Allie Bidwell is an education reporter for U.S. News & World Report.

[MORE: Social Combat: Bullying Risk Increases With Popularity]

[ALSO: Cyberbullied Teens Can Connect Online, In Person to Get Help]

Bullying - Photo 2

Bullying - Photo 3

Source: US News & World Report – Posted May 15, 2015; retrieved 04/01/2017 from:

The book Go Lean…Caribbean describes empowerments to target the economic, security and governing engines of society to ensure an adherence to the principle of the Greater Good. The book defines this principle as follows (Page 37):

“The greatest good to the greatest number of people which is the measure of right and wrong”. –  Jeremy Bentham (1748-1832)

The Go Lean book serves as a roadmap for the introduction and implementation of the Caribbean Union Trade Federation (CU); it posits (Page 23) that whatever the circumstances, “bad actors” will always emerge to exploit opportunities, with good, bad and evil intent….

The CU‘s security apparatus must defend against regional threats, including domestic terrorism. This includes gangs and their junior counterparts, bullies. The community must accept that young ones will go astray, so Juvenile Justice programs should be centered on the goal to rehabilitate them into good citizens, before it’s too late. Community messaging (life-coaching and school-mentoring programs) must be part of the campaign for anti-bullying and mitigations.

The Go Lean book continues (Page 181) on the subject of “Junior Terrorism” with the quotation here:

The CU wants to “leave no child behind”. So bullying will be managed under a domestic terrorism and Juvenile Justice jurisdiction. The CU will conduct media campaigns for anti-bullying, life-coaching, and school-mentoring programs. The problem with teen distress is that violence can ensue from bullying perpetrators or in response to bullying.

Bullying - Photo 4We were all children at one point, and may have experienced the dynamics of bullying, either as a victor or a victim, but trust the facts here, the subject of bullying today is different; there is the New Media element; there is cyber-bullying.

Cyberbullying or cyberharassment is a form of bullying or harassment using electronic forms of contact. Cyberbullying has become increasingly common, especially among teenagers.[1] Awareness in the United States has risen in the 2010s, due in part to high-profile cases.[2][3] Bullying or harassment can be identified by repeated behavior and an intent to harm.[4] Harmful bullying behavior can include posting rumors about a person, threats, sexual remarks, disclose victims’ personal information, or pejorative labels (i.e., hate speech).[5]

Several US states and other countries have laws specific to regulating cyberbullying.[6] These laws are designed to specifically target teen cyberbullying, while others use laws extending from the scope of physical harassment.[7] In cases of adult cyberharassment, these reports are usually filed beginning with local police.[8] Research has demonstrated a number of serious consequences of cyberbullying victimization.[9] Victims may have lower self-esteem, increased suicidal ideation, and a variety of emotional responses, retaliating, being scared, frustrated, angry, and depressed.[10] Individuals have reported that cyberbullying can be more harmful than traditional bullying.[11]

Internet trolling is a common form of bullying over the Internet in an online community (such as social media) in order to elicit a reaction, disruption, or for their own personal amusement.[12][13] Cyberstalking is another form of bullying or harassment that uses electronic communications to stalk a victim may pose a credible threat to the safety of the victim.[14]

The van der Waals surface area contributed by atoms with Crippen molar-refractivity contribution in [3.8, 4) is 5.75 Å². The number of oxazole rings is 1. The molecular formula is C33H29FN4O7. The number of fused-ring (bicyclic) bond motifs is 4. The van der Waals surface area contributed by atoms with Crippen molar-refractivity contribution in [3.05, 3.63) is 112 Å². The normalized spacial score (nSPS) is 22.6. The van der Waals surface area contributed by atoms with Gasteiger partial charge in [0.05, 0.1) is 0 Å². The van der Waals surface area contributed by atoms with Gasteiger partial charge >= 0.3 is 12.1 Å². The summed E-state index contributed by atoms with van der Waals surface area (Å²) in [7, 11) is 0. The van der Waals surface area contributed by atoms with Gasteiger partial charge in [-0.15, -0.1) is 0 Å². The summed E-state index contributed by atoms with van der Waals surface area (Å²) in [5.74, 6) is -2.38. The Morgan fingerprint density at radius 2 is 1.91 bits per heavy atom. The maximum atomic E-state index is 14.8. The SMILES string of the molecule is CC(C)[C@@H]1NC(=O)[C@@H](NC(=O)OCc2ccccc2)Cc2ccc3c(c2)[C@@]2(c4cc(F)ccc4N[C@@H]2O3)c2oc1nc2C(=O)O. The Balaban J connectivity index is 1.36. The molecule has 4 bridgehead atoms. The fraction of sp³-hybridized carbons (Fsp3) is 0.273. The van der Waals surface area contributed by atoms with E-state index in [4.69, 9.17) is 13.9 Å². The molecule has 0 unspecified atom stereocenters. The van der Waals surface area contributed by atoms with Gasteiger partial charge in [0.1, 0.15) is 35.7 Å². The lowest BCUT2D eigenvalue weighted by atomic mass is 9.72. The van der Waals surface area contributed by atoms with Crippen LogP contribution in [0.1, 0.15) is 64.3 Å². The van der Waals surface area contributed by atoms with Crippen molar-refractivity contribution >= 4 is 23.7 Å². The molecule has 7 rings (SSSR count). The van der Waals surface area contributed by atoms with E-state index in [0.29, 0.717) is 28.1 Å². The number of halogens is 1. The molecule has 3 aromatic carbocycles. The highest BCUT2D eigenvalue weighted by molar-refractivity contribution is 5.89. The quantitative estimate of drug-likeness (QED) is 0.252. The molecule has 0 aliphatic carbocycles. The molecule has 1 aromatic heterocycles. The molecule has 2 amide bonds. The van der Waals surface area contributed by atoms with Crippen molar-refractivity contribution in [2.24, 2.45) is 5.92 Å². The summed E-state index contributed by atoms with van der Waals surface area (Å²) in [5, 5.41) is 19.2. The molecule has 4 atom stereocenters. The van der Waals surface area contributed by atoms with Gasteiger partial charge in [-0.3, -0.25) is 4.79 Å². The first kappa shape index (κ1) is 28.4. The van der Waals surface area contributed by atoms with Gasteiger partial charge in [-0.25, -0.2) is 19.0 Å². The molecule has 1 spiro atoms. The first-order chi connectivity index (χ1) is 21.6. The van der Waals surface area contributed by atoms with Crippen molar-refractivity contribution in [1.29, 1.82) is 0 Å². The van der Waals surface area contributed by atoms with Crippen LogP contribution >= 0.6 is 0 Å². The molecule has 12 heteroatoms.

Source: Retrieved April 2, 2017 from:

The Go Lean book describes the eco-system of Internet & Communications Technology (ICT) and strategizes to use ICT as a great equalizer in the world markets. Big countries and small countries can equally and evenly compete. So ICT can be beneficial, if …

… the downsides – like cyber-bullying – can be assuaged or mitigated.

The point of fostering and policing ICT has been previously elaborated on in prior blog-commentaries; see sample list here: Lessons from China – WeChat: Model for Caribbean Social Media China Internet Policing – Model for Caribbean Truth in Commerce – Learning from Yelp Intelligence Agencies to Up Cyber Security Cooperation

According to the foregoing article, bullying is on the decline. This is a direct product of the effective messaging and school-based coaching. We need to model this in the Caribbean.

Girl Mocking Clever Kid In Glasses Teenage Bully Demonstrating Mischievous Uncontrollable Delinquent Behavior Cartoon Illustration

But also according to the foregoing article, the subject matters in the bullying eco-system that need the most attention are the girl-bullies, as opposed to boy-bullies. The messaging for girls – think: Mean Girls – must be customized as opposed to the messaging for boys. The art and science of this advocacy is just plain technocratic! This is a mission of the Go Lean/CU roadmap. The Go Lean book actually conveys that there are many empowerments for Caribbean stewards to implement to help the youth (boys and girls) of the region. This sends the right message that we will not allow the weak in society to be trampled on by the strong. Consider this advocacy here:

10 Ways to Impact Youth – Page 227

1 Lean-in for the CU to address regional problems! Of 42 million population, more than half below age 30; need jobs and security empowerments.
2 Infant Mortality
3 Health Care Neutralization – Trauma Centers, as injuries are the leading causes of death
4 Work Ethic – Youth assimilate well to ICT, so the CU will foster schemes to create and produce ICT, not just consume.
5 Juvenile Crime and the DARE Model
Addressing the mission to remediate youth crime, the CU will implement specific programs to engage and mitigate youth crime, this is similar to DARE (Drug-Alcohol-Resistance-Endeavors) in the US for drug and gang anti-crime. Also, the Juvenile Justice solution will have vertical institutions for judiciary, corrections & probation, applying best practices of criminology/penology for youthful offenders.